4G has not had customers running to EE's door

I have been eagerly awaiting the first set of results from EE after it came to market with 4G offerings. No, it is not just because I need to get out more, but because all our contacts at the firm have been so tight lipped about the number of users paying up for 4G contracts.

Curiosity was killing this cat and I was dying to know how many had signed up and who was willing to pay those pretty premium prices for the privilege.

What a waste of time.

EE did release results today for the fourth quarter and full fiscal year of 2012. Both revenues and profits were down year on year and, let’s face it, whenever a CEO says a company has produced a “solid financial performance,” you know things are bad.

A cryptic earnings release was put out to try and throw off anyone from the casual observer to hard working journalist (don’t laugh). It is standard practice for large firms to do this when results are bad and a total waste of time – we always cut through the fluff eventually – but at least with today’s, I really did care what the data behind the scenes were.

However, as Mick Jagger would say, I can’t get no satisfaction. EE decided to release its customer numbers in general – 201,000 new contract sign ups in the last three months of 2012 – but it refused to breakdown that figure into 4G or not 4G as the number was deemed “commercially sensitive information.”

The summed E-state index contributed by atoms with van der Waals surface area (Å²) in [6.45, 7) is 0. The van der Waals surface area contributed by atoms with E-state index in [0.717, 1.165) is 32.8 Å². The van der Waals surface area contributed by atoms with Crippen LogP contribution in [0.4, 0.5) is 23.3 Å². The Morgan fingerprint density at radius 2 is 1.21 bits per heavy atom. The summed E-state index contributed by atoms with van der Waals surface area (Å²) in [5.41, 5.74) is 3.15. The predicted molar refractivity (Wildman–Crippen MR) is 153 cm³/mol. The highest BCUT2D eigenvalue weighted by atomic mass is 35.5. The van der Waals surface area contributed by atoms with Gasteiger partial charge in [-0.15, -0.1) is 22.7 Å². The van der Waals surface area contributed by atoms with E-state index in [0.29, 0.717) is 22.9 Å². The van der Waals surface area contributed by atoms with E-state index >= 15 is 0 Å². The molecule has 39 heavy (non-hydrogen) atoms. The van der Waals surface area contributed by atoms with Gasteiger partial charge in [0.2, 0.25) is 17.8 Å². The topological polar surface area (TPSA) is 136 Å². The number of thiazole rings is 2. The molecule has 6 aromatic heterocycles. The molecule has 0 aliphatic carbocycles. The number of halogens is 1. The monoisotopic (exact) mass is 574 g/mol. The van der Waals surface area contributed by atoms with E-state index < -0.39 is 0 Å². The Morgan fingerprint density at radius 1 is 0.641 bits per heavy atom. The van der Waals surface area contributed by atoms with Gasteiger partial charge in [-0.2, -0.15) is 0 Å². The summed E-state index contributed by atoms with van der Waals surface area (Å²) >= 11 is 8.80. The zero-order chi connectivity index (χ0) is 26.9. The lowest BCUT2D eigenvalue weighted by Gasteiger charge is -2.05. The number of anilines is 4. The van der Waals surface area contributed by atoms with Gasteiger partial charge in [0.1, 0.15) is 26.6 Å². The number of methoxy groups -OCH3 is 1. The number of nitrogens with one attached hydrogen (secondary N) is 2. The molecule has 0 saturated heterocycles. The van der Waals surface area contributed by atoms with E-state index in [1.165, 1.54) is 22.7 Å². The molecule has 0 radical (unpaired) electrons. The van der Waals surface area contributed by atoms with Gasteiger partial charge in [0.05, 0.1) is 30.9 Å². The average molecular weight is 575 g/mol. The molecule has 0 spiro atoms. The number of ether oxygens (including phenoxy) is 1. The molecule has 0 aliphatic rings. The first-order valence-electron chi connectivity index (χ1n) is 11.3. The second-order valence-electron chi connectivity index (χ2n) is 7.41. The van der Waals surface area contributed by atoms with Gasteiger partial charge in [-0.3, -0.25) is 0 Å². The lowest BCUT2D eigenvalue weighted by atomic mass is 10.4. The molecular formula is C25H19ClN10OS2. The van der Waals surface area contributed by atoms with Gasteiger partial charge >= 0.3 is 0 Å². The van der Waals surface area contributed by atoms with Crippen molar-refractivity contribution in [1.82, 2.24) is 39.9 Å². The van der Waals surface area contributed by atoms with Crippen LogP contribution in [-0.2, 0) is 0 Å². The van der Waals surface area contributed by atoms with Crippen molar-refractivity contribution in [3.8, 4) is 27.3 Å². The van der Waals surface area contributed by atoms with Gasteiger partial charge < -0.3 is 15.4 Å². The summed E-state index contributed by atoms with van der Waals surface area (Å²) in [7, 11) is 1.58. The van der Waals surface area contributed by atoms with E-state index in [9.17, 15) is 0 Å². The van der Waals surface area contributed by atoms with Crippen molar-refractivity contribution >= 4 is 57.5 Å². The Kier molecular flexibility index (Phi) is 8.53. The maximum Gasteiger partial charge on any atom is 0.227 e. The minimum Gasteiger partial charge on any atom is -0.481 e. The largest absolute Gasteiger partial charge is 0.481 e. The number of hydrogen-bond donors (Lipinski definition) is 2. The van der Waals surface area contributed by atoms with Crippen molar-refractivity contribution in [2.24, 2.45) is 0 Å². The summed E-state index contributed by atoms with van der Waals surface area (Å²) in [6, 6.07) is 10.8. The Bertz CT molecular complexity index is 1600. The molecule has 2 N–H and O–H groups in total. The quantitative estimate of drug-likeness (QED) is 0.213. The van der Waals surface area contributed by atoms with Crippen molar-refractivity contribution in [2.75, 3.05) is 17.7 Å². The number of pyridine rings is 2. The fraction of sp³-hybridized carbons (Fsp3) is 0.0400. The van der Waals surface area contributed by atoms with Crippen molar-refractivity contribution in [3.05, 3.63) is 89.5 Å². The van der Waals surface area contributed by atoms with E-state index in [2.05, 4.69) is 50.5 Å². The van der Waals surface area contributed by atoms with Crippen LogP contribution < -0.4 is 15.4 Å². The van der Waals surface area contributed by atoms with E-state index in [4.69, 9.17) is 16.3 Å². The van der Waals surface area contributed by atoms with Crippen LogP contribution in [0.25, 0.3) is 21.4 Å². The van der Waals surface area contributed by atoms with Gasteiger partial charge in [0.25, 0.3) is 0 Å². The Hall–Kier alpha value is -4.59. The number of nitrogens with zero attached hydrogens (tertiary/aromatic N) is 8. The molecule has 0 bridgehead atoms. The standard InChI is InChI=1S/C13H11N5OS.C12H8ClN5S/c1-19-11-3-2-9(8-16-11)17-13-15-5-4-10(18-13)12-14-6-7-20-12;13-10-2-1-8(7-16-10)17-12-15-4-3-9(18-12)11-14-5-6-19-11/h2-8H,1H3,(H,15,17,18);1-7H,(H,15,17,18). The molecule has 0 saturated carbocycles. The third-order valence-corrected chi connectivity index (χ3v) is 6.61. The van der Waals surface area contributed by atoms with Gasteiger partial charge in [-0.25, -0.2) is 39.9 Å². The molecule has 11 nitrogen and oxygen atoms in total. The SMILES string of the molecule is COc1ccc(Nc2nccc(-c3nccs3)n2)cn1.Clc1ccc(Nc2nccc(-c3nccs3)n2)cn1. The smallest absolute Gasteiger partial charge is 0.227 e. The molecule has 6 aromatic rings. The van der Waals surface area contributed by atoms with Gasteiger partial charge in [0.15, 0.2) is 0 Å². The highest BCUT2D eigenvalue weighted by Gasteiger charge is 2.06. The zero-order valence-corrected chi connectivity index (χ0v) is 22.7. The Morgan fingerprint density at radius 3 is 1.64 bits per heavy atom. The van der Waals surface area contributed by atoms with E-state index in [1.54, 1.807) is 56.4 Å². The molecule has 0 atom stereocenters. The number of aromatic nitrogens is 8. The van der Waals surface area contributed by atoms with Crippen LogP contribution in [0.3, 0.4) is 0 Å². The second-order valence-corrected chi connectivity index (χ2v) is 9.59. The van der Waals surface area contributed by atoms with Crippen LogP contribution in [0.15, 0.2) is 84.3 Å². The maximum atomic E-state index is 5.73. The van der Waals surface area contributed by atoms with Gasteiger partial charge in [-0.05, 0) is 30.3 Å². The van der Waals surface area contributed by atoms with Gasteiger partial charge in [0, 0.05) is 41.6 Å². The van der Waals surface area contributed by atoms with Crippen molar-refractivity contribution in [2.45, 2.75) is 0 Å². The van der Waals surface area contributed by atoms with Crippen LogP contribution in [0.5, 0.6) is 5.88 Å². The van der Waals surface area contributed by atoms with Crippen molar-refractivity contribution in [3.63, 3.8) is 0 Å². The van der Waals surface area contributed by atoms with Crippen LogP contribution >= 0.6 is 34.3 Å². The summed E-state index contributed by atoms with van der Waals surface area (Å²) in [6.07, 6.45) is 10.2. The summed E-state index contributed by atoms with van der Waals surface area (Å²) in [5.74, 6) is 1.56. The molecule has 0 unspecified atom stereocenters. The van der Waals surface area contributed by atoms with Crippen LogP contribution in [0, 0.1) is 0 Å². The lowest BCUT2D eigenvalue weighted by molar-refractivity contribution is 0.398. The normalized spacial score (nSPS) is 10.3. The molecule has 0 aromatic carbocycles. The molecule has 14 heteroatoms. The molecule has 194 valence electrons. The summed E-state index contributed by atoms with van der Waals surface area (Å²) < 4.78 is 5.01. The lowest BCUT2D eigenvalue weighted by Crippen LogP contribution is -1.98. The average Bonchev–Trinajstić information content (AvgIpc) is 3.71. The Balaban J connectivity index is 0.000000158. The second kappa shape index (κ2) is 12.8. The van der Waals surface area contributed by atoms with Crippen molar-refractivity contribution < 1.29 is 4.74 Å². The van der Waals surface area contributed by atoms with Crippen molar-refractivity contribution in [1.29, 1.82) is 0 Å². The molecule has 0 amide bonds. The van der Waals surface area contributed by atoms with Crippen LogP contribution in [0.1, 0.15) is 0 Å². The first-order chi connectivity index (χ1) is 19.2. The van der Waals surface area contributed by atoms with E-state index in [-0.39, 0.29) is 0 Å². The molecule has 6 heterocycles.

Oh come on! Apparently as the only one with 4G, it is worried releasing this number could give some sort of advantage to… well, who? To me, it seems more like putting a dust sheet over a tiny number EE is too embarrassed to share. We know it is less than 201,000, but how much less?

The fact is 4G has not had customers running to their door. The early adopters seem to be a smaller group than most of us thought they would be and UK customers seem willing to wait for their operators to get 4G before they upgrade. That or the high price points EE launched with put too many people off.

It is hard to make a solid conclusion right now but if the numbers had been impressive and brought EE a lot of new custom, they would be shouting it from the rooftops and wouldn’t be reporting declines in revenue either.

I hope when the spectrum auction is over and the other operators get their 4G networks operational, we can get some real figures about who is using 4G. Are you? If not, why not? It would be great to hear from you. 

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